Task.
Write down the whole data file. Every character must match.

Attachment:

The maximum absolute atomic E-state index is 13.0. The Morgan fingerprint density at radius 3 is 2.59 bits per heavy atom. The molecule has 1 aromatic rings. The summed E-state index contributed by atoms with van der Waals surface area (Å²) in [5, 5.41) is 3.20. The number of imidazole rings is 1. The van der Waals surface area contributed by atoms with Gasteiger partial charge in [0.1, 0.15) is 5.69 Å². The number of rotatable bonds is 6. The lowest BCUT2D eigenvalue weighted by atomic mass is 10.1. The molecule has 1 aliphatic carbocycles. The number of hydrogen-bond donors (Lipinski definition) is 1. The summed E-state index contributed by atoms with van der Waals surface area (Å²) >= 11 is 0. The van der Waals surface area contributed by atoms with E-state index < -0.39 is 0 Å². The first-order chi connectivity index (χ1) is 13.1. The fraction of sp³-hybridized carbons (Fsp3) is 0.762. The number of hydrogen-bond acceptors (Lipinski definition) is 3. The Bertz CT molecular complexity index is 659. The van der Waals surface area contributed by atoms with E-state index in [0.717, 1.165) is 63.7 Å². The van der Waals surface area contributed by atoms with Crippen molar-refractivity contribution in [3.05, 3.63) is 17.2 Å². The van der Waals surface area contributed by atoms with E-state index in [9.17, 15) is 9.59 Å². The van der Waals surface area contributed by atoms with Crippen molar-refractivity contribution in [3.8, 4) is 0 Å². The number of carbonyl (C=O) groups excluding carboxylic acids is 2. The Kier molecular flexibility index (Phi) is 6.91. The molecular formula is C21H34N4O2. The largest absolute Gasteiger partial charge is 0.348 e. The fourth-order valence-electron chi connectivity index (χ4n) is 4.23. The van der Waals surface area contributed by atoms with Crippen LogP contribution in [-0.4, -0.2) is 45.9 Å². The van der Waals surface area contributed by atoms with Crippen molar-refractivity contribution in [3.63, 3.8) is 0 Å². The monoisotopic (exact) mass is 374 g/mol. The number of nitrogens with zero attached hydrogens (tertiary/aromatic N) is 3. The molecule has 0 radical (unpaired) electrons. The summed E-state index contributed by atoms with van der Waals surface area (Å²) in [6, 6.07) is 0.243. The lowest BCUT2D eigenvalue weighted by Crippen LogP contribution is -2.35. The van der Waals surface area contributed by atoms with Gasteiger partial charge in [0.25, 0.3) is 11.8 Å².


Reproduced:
The maximum absolute atomic E-state index is 13.0. The Morgan fingerprint density at radius 3 is 2.59 bits per heavy atom. The molecule has 1 aromatic rings. The summed E-state index contributed by atoms with van der Waals surface area (Å²) in [5, 5.41) is 3.20. The number of imidazole rings is 1. The van der Waals surface area contributed by atoms with Gasteiger partial charge in [0.1, 0.15) is 5.69 Å². The number of rotatable bonds is 6. The lowest BCUT2D eigenvalue weighted by atomic mass is 10.1. The molecule has 1 aliphatic carbocycles. The number of hydrogen-bond donors (Lipinski definition) is 1. The summed E-state index contributed by atoms with van der Waals surface area (Å²) >= 11 is 0. The van der Waals surface area contributed by atoms with E-state index < -0.39 is 0 Å². The first-order chi connectivity index (χ1) is 13.1. The fraction of sp³-hybridized carbons (Fsp3) is 0.762. The number of hydrogen-bond acceptors (Lipinski definition) is 3. The Bertz CT molecular complexity index is 659. The van der Waals surface area contributed by atoms with E-state index in [0.717, 1.165) is 63.7 Å². The van der Waals surface area contributed by atoms with Crippen molar-refractivity contribution in [3.05, 3.63) is 17.2 Å². The van der Waals surface area contributed by atoms with E-state index in [9.17, 15) is 9.59 Å². The van der Waals surface area contributed by atoms with Crippen molar-refractivity contribution in [3.8, 4) is 0 Å². The number of carbonyl (C=O) groups excluding carboxylic acids is 2. The Kier molecular flexibility index (Phi) is 6.91. The molecular formula is C21H34N4O2. The largest absolute Gasteiger partial charge is 0.348 e. The fourth-order valence-electron chi connectivity index (χ4n) is 4.23. The van der Waals surface area contributed by atoms with Crippen LogP contribution in [-0.4, -0.2) is 45.9 Å². The van der Waals surface area contributed by atoms with Crippen molar-refractivity contribution in [3.63, 3.8) is 0 Å². The monoisotopic (exact) mass is 374 g/mol. The number of nitrogens with zero attached hydrogens (tertiary/aromatic N) is 3. The molecule has 0 radical (unpaired) electrons. The summed E-state index contributed by atoms with van der Waals surface area (Å²) in [6, 6.07) is 0.243. The lowest BCUT2D eigenvalue weighted by Crippen LogP contribution is -2.35. The van der Waals surface area contributed by atoms with Gasteiger partial charge in [0.25, 0.3) is 11.8 Å².